With 2017 right around the corner, it’s the perfect time to reminisce on all the happenings that shaped Special Collections and University Archives in 2015!
We’ve posted stories on new acquisitions, exhibits and events like Alice 150 and Maryland Day, and also UMD class visits to Special Collections and University Archives.
Take a trip back in the year with the top 10 blog posts with the most views in 2016:
- Heavy Metal Parking Lot and the Jeff Krulik Collection
- Explore ‘Heavy Metal Parking Lot’ at UMD!
- AFL-CIO Merger
- 130 Years of Progress: The Bakery, Confectionery, Tobacco Workers and Grain Millers International Union, 1886-2016
- LGBT Advocacy and the AFL-CIO
- AFL-CIO Artifact Project: Summer 2016
- Spotlight on Wonderland: The March Hare
- Minikins Miss Dot Sr. and Miss Dot Jr. Return to Campus after a Half-Century
- Martin Luther King, Jr.’s Speech to AFL-CIO
- Spotlight on Wonderland: The Dormouse
Here’s a shout out to posts that were published in previous years, but still rank among our most viewed posts this year:
- William Morris, Walter Crane, and Socialist Art
- Books Published Before 1850
- Featured Novelist from Special Collections: Ferdinand Reyher
- Achievements and Milestones in UMD Athletics
- Edgar Allan Poe in Special Collections
Is there something you want to learn about Special Collections and University Archives in 2017? Let us know in the comments!
A new exhibit is on display in the Maryland Room will get you in the holiday spirit! We’ve selected the jolliest holiday cards and ephemera from our literary and historical several collections, including the Theodore R. McKeldin Paper, Gordon W. Prange Papers, Djuna Barnes Papers, Robert Frost Book Collection, and Spiro T. Agnew Papers, and William Addison Dwiggins Collection.
Items from our literary collection include a selection of holiday chapbooks printed by the Spiral Press with the poetry of Robert Frost. Colorful holiday cards from author T.S. Eliot and socialite Peggy Guggenheim to writer/artist Djuna Barnes are also featured. An impressive oversized edition of A Christmas Carol on display was designed and illustrated by W.A. Dwiggins, and was bound in festive green leather and marbled paper design.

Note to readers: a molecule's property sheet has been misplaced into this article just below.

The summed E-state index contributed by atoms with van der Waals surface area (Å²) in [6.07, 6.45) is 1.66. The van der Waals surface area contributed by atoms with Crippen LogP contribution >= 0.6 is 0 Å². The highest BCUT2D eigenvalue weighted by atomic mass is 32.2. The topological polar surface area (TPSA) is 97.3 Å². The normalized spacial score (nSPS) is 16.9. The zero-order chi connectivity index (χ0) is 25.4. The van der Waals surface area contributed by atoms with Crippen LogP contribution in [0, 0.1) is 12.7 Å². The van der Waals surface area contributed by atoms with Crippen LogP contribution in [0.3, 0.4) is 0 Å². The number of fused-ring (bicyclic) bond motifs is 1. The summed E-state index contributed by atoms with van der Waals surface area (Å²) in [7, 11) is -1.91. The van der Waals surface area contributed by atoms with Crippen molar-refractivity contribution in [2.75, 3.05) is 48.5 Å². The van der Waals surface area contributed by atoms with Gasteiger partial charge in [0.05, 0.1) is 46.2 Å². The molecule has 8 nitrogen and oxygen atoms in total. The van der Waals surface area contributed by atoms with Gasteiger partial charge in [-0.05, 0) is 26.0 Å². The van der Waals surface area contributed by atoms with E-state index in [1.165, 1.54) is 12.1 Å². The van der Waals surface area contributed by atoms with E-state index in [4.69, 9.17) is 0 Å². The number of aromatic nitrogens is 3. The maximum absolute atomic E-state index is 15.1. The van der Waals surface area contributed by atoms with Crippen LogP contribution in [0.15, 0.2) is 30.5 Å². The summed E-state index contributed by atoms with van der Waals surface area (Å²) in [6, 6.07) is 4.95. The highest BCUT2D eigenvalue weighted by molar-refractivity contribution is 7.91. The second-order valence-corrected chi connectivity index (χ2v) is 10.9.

We also pulled interesting holiday-themed items from our historical collection, including a set of beautiful Japanese inspired holiday cards received by UMD professor and historian Gordon W. Prange. A variety of presidential holiday cards given to Governor of Maryland Theodore McKeldin include holiday greetings from US Presidents Nixon, Eisenhower, Johnson, as well as the President of Israel Zalman Sazar. A political cartoon with Santa from the AFL-CIO archives and speech given by Vice President Agnew at a tree lighting ceremony on Washington DC also add to the historical holiday fun.
Visit the Maryland Room to explore the holiday fun! You can also pick up a free holiday card featuring images from our Baltimore News American Photograph Collection!
This semester we hosted an Open House for University staff and displayed some of the interesting material found within our collection.